Fairway Market is starved for cash.
The quintessential New York grocery chain said Friday it needs to raise more capital by April to meet its debt obligations with its 15 stores in the metro area experiencing “significant losses.”
The company — whose stock is also in danger of being delisted from the Nasdaq — lost $35.7 million in the quarter ended Dec. 27 after losing more than $300 million over the past five years.
Revenue declined by 7 percent to $191.6 million from a year earlier, a regulatory filing revealed on Friday.
Fairway is counting on new stores to drive its growth, but conceded in the filing that “our current limited cash resources and significant leverage will adversely affect our ability to open new stores.”
The company went public in 2013 after decades of being owned and managed by the Glickberg family. Former CEO Howard Glickberg remains on the board.
The IPO was meant to jump-start an ambitious expansion plan led by Sterling Investment Partners, which wanted to expand into other regions of the country. Instead, the business, known for its fresh produce and high-quality prepared foods, is facing a possible bankruptcy.
The company did not respond to calls and emails for comment. But the chain has hired Weil, Gotshal & Manges, the law firm which is known for bankruptcy restructuring and which most recently handled the A&P bankruptcy, industry sources said.
“The question is whether there is a turnaround in the future of this company,” said David Tawil, president of Maglan Capital, adding “there is not a big pool of potential buyers as we saw with the A&P bankruptcy.”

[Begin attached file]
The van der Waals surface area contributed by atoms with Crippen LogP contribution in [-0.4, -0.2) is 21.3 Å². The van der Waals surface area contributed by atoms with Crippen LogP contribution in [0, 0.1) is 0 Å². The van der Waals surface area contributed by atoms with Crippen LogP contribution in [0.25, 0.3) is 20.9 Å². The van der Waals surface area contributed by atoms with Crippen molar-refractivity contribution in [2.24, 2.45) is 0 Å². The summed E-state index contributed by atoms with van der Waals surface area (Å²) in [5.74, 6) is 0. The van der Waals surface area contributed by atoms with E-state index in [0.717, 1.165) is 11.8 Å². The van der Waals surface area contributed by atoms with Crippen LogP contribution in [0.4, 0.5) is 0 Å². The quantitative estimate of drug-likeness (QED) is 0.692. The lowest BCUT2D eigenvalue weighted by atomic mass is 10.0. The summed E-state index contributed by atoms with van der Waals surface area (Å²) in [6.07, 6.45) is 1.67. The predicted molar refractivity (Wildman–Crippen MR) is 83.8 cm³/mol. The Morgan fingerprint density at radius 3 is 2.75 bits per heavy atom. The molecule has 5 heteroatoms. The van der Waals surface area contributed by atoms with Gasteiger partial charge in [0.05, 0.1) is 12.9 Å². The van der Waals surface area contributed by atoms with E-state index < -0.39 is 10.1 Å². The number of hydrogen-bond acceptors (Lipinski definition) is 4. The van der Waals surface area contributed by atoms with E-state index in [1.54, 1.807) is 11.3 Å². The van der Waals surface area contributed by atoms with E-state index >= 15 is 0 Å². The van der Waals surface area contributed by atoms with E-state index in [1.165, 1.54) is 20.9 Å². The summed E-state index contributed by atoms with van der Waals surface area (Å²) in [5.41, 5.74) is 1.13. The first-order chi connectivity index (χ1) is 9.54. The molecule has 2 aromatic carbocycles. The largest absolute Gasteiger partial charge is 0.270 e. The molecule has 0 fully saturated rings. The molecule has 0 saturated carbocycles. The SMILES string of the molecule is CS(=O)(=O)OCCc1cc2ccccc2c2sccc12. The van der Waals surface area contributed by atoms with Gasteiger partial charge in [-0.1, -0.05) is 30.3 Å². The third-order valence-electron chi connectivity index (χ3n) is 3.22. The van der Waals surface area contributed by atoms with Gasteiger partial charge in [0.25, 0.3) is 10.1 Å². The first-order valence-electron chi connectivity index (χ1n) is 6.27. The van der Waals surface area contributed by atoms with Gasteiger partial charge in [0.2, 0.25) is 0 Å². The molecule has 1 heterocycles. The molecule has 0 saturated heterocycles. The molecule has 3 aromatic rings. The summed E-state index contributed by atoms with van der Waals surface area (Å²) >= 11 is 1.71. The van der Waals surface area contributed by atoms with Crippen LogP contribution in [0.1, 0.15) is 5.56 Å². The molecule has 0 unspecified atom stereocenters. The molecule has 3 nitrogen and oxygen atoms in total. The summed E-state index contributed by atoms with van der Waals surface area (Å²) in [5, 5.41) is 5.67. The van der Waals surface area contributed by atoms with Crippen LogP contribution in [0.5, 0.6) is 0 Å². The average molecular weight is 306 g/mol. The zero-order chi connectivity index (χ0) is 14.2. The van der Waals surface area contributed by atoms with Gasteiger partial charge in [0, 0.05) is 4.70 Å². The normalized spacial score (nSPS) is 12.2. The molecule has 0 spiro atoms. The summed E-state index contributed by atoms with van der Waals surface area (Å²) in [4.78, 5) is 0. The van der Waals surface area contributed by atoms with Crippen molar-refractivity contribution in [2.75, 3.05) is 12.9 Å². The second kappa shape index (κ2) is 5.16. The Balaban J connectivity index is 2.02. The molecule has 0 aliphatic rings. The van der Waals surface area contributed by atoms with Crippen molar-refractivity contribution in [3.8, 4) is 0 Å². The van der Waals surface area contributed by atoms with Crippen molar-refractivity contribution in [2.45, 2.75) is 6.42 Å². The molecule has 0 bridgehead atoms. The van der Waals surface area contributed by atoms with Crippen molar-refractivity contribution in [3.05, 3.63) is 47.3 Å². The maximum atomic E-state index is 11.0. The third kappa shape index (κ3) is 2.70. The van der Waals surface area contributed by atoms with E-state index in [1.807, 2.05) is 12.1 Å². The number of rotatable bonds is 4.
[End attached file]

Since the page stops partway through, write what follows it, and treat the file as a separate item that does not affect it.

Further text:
A&P did not have takers for some 100 stores that it auctioned off late last year.
Fairway is hardly alone. The traditional supermarket business is under tremendous pressure from increased competition and changing consumer behavior as online grocers such as FreshDirect and even restaurants gain market share.
Another family owned business, D’Agostino, with 11 stores in the city, has closed a couple stores over the past year and just filed a notice with the Department of Labor about another store closure in Manhattan.
Among Fairway’s biggest competitors are Whole Foods, Trader Joe’s and Stop & Shop as well as online retailers, the company said in the filing.
They have “more experience operating multiple store locations or have greater financial or marketing resources than we do,” according to Fairway.
Article by: New York Post